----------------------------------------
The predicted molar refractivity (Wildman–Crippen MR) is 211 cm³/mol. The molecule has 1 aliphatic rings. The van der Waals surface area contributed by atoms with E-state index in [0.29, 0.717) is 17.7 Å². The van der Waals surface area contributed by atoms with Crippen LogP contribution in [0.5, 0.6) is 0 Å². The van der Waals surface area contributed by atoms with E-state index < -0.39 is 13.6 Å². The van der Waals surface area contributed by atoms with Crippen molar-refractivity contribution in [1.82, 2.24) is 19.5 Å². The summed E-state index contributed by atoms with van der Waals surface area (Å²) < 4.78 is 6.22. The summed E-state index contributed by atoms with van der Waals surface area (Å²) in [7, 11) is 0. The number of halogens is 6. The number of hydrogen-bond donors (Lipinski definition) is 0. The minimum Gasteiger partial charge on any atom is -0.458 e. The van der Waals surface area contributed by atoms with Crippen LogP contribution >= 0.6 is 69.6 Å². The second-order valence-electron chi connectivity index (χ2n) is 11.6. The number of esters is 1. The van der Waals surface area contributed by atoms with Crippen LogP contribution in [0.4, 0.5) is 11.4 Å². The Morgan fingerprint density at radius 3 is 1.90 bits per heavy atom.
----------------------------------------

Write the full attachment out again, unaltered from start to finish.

The predicted molar refractivity (Wildman–Crippen MR) is 211 cm³/mol. The molecule has 1 aliphatic rings. The van der Waals surface area contributed by atoms with E-state index in [0.29, 0.717) is 17.7 Å². The van der Waals surface area contributed by atoms with Crippen LogP contribution in [0.5, 0.6) is 0 Å². The van der Waals surface area contributed by atoms with E-state index < -0.39 is 13.6 Å². The van der Waals surface area contributed by atoms with Crippen molar-refractivity contribution in [1.82, 2.24) is 19.5 Å². The summed E-state index contributed by atoms with van der Waals surface area (Å²) < 4.78 is 6.22. The summed E-state index contributed by atoms with van der Waals surface area (Å²) in [7, 11) is 0. The number of halogens is 6. The number of hydrogen-bond donors (Lipinski definition) is 0. The minimum Gasteiger partial charge on any atom is -0.458 e. The van der Waals surface area contributed by atoms with Crippen LogP contribution >= 0.6 is 69.6 Å². The second-order valence-electron chi connectivity index (χ2n) is 11.6. The number of esters is 1. The van der Waals surface area contributed by atoms with Crippen LogP contribution in [0.4, 0.5) is 11.4 Å². The Morgan fingerprint density at radius 3 is 1.90 bits per heavy atom.